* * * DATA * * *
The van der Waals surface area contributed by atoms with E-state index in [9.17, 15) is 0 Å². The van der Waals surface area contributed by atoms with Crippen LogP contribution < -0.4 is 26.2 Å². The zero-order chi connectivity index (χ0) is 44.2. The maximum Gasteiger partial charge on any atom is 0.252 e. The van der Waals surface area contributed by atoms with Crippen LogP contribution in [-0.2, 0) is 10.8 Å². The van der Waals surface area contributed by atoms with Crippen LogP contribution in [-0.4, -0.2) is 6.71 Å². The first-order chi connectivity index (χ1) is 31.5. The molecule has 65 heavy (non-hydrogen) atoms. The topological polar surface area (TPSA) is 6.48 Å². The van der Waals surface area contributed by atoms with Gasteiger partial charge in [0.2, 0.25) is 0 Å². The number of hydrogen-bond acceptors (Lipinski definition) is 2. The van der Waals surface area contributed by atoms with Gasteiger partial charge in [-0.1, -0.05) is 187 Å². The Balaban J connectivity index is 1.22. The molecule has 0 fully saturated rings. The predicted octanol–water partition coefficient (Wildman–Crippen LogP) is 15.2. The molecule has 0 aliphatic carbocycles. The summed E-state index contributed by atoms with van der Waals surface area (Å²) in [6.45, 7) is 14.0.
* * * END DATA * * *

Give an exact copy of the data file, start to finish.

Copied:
The van der Waals surface area contributed by atoms with E-state index in [9.17, 15) is 0 Å². The van der Waals surface area contributed by atoms with Crippen LogP contribution < -0.4 is 26.2 Å². The zero-order chi connectivity index (χ0) is 44.2. The maximum Gasteiger partial charge on any atom is 0.252 e. The van der Waals surface area contributed by atoms with Crippen LogP contribution in [-0.2, 0) is 10.8 Å². The van der Waals surface area contributed by atoms with Crippen LogP contribution in [-0.4, -0.2) is 6.71 Å². The first-order chi connectivity index (χ1) is 31.5. The molecule has 65 heavy (non-hydrogen) atoms. The topological polar surface area (TPSA) is 6.48 Å². The van der Waals surface area contributed by atoms with Gasteiger partial charge in [0.2, 0.25) is 0 Å². The number of hydrogen-bond acceptors (Lipinski definition) is 2. The van der Waals surface area contributed by atoms with Gasteiger partial charge in [-0.1, -0.05) is 187 Å². The Balaban J connectivity index is 1.22. The molecule has 0 fully saturated rings. The predicted octanol–water partition coefficient (Wildman–Crippen LogP) is 15.2. The molecule has 0 aliphatic carbocycles. The summed E-state index contributed by atoms with van der Waals surface area (Å²) in [6.45, 7) is 14.0.